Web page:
While regulatory standards for low-carbon cements will need to evolve in some markets  Cemex is also looking at product innovation with its first net-zero CO2 concrete solution Vertua®. The Vertua® brand consists of a range of low-carbon concrete solutions. The Ultra Zero product is a geopolymer that achieves 70 per cent reduced CO2 emissions while carbon offsets provide the remaining reduction in emissions to reach zero. The UK’s HS2 rail project, which is currently the largest infrastructure project in Europe, will use Vertua@.

Cemex sees a future for cement and concrete but this is a period of transition. The production of cement has to change to reduce carbon emissions. "Currently, 90 per cent of CO2 emissions are in the production of cement and approximately 80 per cent of the emissions are direct – 60 per cent from process emissions and 40 per cent from fuel combustion," said Vincent Saisó. Meanwhile, concrete absorbs up to around 25 per cent of its embodied CO2 process emissions during its life time.

Since 2016, Cemex has included carbon costs as part of its capital allocation decisions. "Consideration of carbon must be an integral element of everything we do," added Juan Romero.

2050 ambition
The bigger goal is to deliver net-zero CO2 concrete by 2050. Davide Zampini, Cemex Head of Global R&D, stressed that Cemex's approach is based on the use of concrete as it offers more ways to deal with carbon over its lifetime. The route to this target will be difficult and will include the use of the same 2030 cement levers (~40 per cent), carbon capture utilisation and storage (CCUS) (~ 34 per cent), concrete technologies (~18 per cent), circular economy initiatives (~four per cent) and reforestation (~four per cent). Some of these technologies are still in embryonic form. Therefore, Cemex sees it essential to develop novel binding technologies with lower CO2 footprints to Portland cement and the circular economy with recycling of aggregates and concrete.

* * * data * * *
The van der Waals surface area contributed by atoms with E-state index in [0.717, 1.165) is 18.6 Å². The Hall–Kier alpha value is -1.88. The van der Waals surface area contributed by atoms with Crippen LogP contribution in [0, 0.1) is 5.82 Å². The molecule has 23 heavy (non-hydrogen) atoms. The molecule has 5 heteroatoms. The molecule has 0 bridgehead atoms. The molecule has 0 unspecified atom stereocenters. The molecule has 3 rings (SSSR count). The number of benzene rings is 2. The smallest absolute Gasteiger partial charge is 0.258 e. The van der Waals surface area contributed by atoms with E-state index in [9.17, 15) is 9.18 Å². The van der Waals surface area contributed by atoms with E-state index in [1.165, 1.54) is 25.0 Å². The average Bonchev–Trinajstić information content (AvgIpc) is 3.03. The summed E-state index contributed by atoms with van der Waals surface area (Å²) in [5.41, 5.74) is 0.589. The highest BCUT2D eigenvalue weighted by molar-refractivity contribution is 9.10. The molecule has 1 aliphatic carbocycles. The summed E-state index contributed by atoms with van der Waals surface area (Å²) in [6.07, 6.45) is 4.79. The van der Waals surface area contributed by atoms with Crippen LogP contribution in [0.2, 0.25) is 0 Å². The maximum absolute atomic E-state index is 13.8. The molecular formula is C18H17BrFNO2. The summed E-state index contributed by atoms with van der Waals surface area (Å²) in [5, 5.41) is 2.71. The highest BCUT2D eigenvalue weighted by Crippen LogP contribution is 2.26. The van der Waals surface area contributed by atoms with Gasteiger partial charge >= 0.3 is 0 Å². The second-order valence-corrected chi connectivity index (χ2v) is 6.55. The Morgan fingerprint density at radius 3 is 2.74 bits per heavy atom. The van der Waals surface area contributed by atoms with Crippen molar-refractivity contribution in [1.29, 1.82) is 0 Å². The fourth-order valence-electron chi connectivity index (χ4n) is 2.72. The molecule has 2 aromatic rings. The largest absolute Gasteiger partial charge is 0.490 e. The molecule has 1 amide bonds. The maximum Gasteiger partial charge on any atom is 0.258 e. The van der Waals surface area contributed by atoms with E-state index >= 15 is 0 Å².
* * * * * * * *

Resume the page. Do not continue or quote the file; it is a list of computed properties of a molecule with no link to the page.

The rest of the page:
Cemex has already started on this journey working with partners to develop new technology and is encouraging innovation through its R&D department and Cemex Ventures. It is currently participating in approximately 30 projects across its value chain to target zero emissions. This includes 15 CCUS projects, 10 concrete technology programmes and four circular economy projects. These projects include working with companies outside the cement sector that bring their expertise to the initiatives. This collaboration can be seen with:

  • CCUS projects - LEILAC, Carbon Clean, MTR, Synhelion
  • Concrete technologies - Carbon Upcycling, Mineral carbonation, Energy Vault,
  • Circular economy projects - Fast Carb, Arqlite and Recycled aggregate and returned concrete.

Being transparent is also important to Cemex in its sustainability record. Therefore, it publicly reports on all its relevant environmental, social and governance (ESG) standards and is included on five international ESG indexes.

The panel concluded that there are no substitutes for the unique attributes of concrete. Cemex has established a clear roadmap to achieve its 2030 emission goals and the innovation necessary to reach its 2050 ambitions on climate action. Juan Romero said Cemex will work in collaboration with other cement producers and other industries, governments, academia and NGOs to achieve its goals and the company believes it is well-positioned to meet this challenge.

Published under Cement News